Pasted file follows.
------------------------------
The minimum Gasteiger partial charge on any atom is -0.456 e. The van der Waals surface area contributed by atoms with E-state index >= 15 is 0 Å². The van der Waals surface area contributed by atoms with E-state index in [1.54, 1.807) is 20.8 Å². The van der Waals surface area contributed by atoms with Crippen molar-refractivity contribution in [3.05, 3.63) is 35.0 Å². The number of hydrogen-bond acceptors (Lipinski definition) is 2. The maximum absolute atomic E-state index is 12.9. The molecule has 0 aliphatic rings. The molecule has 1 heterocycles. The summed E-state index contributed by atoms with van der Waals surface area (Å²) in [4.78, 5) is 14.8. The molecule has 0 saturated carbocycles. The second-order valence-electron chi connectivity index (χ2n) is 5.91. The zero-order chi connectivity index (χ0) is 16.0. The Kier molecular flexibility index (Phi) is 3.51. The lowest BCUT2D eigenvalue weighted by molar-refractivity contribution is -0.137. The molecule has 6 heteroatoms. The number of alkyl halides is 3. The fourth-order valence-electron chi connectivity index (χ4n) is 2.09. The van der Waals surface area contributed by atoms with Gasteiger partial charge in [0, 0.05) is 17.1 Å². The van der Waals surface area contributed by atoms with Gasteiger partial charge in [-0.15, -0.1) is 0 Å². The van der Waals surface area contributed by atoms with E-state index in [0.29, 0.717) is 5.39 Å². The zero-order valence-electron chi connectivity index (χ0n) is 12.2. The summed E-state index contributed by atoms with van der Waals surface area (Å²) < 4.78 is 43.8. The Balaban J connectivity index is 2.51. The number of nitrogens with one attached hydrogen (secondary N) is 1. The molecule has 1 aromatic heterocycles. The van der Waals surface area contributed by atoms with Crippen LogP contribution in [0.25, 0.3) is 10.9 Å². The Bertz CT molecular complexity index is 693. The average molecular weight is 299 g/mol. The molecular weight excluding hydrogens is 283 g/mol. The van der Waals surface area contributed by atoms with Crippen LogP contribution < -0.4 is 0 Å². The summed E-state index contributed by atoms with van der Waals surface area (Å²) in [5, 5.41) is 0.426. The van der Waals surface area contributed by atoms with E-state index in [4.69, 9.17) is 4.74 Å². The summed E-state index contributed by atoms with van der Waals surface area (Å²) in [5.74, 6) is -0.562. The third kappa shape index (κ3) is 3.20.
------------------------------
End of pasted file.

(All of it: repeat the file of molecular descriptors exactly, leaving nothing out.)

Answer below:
The minimum Gasteiger partial charge on any atom is -0.456 e. The van der Waals surface area contributed by atoms with E-state index >= 15 is 0 Å². The van der Waals surface area contributed by atoms with E-state index in [1.54, 1.807) is 20.8 Å². The van der Waals surface area contributed by atoms with Crippen molar-refractivity contribution in [3.05, 3.63) is 35.0 Å². The number of hydrogen-bond acceptors (Lipinski definition) is 2. The maximum absolute atomic E-state index is 12.9. The molecule has 0 aliphatic rings. The molecule has 1 heterocycles. The summed E-state index contributed by atoms with van der Waals surface area (Å²) in [4.78, 5) is 14.8. The molecule has 0 saturated carbocycles. The second-order valence-electron chi connectivity index (χ2n) is 5.91. The zero-order chi connectivity index (χ0) is 16.0. The Kier molecular flexibility index (Phi) is 3.51. The lowest BCUT2D eigenvalue weighted by molar-refractivity contribution is -0.137. The molecule has 6 heteroatoms. The number of alkyl halides is 3. The fourth-order valence-electron chi connectivity index (χ4n) is 2.09. The van der Waals surface area contributed by atoms with Gasteiger partial charge in [0, 0.05) is 17.1 Å². The van der Waals surface area contributed by atoms with Gasteiger partial charge in [-0.15, -0.1) is 0 Å². The van der Waals surface area contributed by atoms with E-state index in [0.29, 0.717) is 5.39 Å². The zero-order valence-electron chi connectivity index (χ0n) is 12.2. The summed E-state index contributed by atoms with van der Waals surface area (Å²) < 4.78 is 43.8. The Balaban J connectivity index is 2.51. The number of nitrogens with one attached hydrogen (secondary N) is 1. The molecule has 1 aromatic heterocycles. The van der Waals surface area contributed by atoms with Crippen LogP contribution in [0.25, 0.3) is 10.9 Å². The Bertz CT molecular complexity index is 693. The average molecular weight is 299 g/mol. The molecular weight excluding hydrogens is 283 g/mol. The van der Waals surface area contributed by atoms with Crippen LogP contribution < -0.4 is 0 Å². The summed E-state index contributed by atoms with van der Waals surface area (Å²) in [5, 5.41) is 0.426. The van der Waals surface area contributed by atoms with E-state index in [4.69, 9.17) is 4.74 Å². The summed E-state index contributed by atoms with van der Waals surface area (Å²) in [5.74, 6) is -0.562. The third kappa shape index (κ3) is 3.20.